Industry

The largest employer is Mercy Medical Center-North Iowa. Other major industry includes door manufacturer Curries/Graham Company and the Kraft Foods plant that produces the nation's entire supply of refrigerated ready-to-eat Jell-O gelatin and Jell-O pudding snacks. Mason City is also a major production center for Portland Cement. In November 2007, Reyes Holding / Martin-Brower opened a distribution facility serving McDonald in 5 states. [1]

Media

Notable natives

Brother and sister Matthew and Eleanor Friedberger make up the band The Fiery Furnaces.

  • Tom Corley - President of Kraft Foods

Sister City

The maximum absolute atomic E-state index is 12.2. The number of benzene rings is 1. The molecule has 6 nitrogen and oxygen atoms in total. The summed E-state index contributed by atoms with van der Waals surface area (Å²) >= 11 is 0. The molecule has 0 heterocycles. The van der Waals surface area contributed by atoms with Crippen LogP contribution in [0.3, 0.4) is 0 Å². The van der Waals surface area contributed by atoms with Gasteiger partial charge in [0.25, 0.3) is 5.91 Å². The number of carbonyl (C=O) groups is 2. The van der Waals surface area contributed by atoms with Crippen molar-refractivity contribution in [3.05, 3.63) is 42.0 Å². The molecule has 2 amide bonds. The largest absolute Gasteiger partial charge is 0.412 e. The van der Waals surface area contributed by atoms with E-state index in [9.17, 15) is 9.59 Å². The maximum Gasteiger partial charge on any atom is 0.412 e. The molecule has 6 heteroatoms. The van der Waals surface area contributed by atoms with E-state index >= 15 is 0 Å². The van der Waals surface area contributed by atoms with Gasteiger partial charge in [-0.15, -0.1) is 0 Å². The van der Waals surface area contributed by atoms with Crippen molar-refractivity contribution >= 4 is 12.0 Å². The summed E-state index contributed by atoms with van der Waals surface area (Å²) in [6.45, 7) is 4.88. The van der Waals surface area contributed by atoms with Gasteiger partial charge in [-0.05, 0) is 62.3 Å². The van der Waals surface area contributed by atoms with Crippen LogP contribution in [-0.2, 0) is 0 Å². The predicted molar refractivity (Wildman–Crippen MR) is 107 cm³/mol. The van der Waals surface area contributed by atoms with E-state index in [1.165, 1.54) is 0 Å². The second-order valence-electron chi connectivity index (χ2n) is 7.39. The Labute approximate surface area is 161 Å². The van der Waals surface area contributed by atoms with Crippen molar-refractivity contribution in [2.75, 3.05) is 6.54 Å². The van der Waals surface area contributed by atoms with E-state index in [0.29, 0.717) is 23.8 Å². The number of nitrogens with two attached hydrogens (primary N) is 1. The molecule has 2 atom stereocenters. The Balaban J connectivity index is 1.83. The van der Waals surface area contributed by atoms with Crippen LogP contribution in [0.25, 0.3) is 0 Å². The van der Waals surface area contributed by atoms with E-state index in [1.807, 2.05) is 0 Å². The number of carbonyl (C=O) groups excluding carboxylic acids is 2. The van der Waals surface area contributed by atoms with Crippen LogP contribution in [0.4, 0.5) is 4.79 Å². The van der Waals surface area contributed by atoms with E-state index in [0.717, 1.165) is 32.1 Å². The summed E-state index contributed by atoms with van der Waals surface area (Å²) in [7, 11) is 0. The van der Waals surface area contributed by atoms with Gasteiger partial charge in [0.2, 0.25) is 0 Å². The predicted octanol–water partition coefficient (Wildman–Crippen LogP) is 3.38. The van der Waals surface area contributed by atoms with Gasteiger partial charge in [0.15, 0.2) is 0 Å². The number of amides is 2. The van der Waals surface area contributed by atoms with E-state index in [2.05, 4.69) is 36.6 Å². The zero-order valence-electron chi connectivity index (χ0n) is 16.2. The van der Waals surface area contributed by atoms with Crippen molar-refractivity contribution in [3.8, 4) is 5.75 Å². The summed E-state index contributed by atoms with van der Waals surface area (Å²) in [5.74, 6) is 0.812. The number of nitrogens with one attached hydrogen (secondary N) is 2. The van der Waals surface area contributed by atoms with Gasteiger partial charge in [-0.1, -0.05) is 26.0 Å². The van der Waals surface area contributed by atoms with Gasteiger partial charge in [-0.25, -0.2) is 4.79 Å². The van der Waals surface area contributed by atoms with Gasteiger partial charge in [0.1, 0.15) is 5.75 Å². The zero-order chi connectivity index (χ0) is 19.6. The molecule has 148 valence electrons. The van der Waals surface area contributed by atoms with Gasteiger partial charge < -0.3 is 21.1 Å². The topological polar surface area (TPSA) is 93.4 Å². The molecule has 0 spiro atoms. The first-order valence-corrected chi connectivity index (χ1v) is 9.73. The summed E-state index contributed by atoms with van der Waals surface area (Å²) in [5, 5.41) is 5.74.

Mason City, Iowa, and Montegrotto Terme, Italy, created a Sister City relationship in the spring of 2005. This relationship creates a bridge between the two cities that citizens can use to build new and lasting friendships and relationships.

References

  1. ^ "Find a County". National Association of Counties. http://www.naco.org/Template.cfm?Section=Find_a_County&Template=/cffiles/counties/usamap.cfm. Retrieved 2008-01-31.  
  2. ^ "US Gazetteer files: 2000 and 1990". United States Census Bureau. 2005-05-03. http://www.census.gov/geo/www/gazetteer/gazette.html. Retrieved 2008-01-31.  
  3. ^ "American FactFinder". United States Census Bureau. http://factfinder.census.gov. Retrieved 2008-01-31.  
  4. ^ Cedar Rapids Gazette, Cedar Rapids historic buildings make 'most endangered' list: http://www.gazetteonline.com/apps/pbcs.dll/article?AID=/20090124/NEWS/701249934/1002/NEWS
  5. ^ Iowa’s Most Endangered Properties, http://www.iowapreservation.org/endangered.php

External links